WSW: Tackling Hopelessness Amid Poverty

Apr 2, 2015

Cochran-Africatown USA Bridge Over the Mobile River
Credit Chris Pruitt/Wikimedia Commons

University of Alabama Professor Emeritus John Bolland sent his students out into the poorest areas of Mobile, Alabama and nearby Pritchard for 15 years. They found young people were facing more than a lack of resources, they also had almost no hope things would get better. 


Bolland will speak about the survey and how expectations shape what he calls "a youth underclass" on Tuesday April 7th at Western Michigan University. It begins at 7:30 in the Putney Auditorium at the Fetzer Center

Bolland says the survey showed a lack of connection for people in poverty. He says children who had experienced a disruption in their life were more likely to feel hopeless. Bolland says Census figures showed that the neighborhoods they surveyed were among the poorest in the United States. 

President Obama's election in 2008 may have changed the outlook for many of the youth, most of whom are African-American or mixed-race. Bolland says the results showed a reduction in hopelessness and an improvement in self-worth, and that the youth felt better about their futures.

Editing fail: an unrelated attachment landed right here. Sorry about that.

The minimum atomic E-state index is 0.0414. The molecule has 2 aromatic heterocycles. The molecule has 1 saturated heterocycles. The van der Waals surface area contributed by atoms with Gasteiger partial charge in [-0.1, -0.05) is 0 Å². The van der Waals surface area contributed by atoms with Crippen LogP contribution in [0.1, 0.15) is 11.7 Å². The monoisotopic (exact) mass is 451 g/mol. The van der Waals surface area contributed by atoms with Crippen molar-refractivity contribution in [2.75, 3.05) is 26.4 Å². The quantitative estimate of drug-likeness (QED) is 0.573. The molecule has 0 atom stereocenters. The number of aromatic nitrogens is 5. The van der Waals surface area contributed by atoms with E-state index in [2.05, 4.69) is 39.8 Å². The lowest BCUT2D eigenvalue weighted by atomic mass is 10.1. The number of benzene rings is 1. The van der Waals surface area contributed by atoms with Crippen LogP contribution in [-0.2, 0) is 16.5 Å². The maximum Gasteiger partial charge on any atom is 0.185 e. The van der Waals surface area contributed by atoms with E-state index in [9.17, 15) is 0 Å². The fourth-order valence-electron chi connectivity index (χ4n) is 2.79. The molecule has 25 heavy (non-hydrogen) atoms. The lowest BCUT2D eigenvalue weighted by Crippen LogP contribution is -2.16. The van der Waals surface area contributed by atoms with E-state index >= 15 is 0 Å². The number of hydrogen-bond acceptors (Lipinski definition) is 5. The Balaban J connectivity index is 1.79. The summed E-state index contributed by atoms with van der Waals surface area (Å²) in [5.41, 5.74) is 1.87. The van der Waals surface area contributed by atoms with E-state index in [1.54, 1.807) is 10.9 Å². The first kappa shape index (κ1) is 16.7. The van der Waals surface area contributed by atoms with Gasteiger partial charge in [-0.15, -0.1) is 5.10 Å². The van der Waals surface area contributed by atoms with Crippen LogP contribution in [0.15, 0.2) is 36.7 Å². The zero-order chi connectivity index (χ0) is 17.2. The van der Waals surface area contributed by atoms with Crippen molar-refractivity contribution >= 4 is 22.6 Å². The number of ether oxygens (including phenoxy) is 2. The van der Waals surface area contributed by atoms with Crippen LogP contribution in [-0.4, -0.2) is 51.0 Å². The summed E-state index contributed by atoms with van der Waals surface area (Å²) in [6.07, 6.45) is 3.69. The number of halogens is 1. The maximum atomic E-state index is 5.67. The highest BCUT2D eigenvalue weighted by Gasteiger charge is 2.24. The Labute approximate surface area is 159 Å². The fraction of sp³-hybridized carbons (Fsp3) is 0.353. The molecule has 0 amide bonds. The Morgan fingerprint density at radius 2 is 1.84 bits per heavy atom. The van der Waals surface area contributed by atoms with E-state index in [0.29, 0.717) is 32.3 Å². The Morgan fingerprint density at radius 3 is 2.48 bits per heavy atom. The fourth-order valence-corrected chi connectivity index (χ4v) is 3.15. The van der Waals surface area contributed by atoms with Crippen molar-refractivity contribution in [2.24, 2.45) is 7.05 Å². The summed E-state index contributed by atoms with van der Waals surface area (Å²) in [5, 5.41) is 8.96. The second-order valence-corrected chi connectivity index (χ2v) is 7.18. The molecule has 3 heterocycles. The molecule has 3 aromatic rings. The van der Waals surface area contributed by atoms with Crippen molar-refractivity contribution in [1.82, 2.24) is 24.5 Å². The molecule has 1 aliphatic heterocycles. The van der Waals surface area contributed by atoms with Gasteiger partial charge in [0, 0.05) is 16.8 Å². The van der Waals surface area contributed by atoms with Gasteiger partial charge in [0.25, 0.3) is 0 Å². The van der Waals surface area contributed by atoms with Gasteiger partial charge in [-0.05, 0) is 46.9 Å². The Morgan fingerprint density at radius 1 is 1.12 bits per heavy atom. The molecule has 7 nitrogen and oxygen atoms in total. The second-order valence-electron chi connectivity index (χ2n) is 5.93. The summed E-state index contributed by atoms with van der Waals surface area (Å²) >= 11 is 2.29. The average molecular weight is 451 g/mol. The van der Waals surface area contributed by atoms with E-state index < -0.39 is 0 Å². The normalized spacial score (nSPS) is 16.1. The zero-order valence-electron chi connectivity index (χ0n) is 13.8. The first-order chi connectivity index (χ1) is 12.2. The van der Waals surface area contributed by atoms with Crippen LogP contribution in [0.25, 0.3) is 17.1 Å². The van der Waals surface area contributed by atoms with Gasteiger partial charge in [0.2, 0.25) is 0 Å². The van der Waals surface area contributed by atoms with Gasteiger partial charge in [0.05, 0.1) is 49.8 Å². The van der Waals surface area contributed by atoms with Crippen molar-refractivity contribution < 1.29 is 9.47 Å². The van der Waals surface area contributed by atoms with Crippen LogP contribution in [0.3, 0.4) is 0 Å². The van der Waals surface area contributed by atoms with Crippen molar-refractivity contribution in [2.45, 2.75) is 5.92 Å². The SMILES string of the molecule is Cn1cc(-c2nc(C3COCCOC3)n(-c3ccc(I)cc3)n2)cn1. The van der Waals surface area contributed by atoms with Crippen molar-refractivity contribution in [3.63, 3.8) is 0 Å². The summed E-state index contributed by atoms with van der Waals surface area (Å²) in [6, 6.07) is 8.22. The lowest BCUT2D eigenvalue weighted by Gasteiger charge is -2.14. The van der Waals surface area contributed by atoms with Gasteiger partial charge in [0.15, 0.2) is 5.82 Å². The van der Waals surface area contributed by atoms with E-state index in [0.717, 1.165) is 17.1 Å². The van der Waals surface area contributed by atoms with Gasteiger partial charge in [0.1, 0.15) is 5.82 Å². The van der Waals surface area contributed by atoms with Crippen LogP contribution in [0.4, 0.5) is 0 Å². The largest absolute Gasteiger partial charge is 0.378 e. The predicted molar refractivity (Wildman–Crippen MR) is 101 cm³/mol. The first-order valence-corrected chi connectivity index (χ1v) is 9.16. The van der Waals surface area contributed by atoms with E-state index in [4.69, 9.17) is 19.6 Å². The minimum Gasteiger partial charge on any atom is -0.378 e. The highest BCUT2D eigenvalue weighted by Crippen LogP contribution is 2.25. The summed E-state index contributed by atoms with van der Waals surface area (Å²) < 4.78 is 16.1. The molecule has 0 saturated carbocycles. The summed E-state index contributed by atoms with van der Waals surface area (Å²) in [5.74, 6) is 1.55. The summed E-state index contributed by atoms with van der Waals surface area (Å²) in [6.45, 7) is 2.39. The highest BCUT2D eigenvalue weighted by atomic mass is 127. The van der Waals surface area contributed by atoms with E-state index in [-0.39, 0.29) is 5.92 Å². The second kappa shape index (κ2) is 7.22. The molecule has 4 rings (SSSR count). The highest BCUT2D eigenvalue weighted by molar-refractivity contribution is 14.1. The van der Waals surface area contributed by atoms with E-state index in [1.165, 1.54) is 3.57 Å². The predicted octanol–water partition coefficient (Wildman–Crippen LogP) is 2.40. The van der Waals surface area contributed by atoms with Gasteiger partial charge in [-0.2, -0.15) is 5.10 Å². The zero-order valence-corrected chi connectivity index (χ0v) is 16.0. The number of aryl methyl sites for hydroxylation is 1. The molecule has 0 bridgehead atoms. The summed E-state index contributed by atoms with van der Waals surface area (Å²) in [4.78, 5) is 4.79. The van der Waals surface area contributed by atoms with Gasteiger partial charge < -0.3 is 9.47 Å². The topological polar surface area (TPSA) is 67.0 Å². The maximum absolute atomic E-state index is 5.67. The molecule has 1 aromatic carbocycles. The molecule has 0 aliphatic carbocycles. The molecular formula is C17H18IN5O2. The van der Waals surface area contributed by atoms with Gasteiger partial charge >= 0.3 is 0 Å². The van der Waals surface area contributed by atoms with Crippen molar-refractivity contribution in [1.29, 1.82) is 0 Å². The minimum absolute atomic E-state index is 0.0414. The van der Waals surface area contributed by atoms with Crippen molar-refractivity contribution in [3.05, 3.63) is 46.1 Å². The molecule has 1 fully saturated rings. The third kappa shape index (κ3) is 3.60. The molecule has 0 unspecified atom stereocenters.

Asked about public policy changes, Bolland says focusing on individual people can only do so much. He says if people live in a dangerous neighborhood they are more likely to take measures, such as carrying a gun, to protect themselves. Bolland says it's important to change the environment that people live in if their behavior is going to change. 

Bolland says students who helped conduct the survey learned about the complexities of  poverty. He says that included the many different causes of poverty and the lack of simple solutions. "I would tell the students that if they knew less about poverty when they went home than they did when they came, that it would be an entirely successful experience." Bolland wrote about the students work and breaking down simplistic views of poverty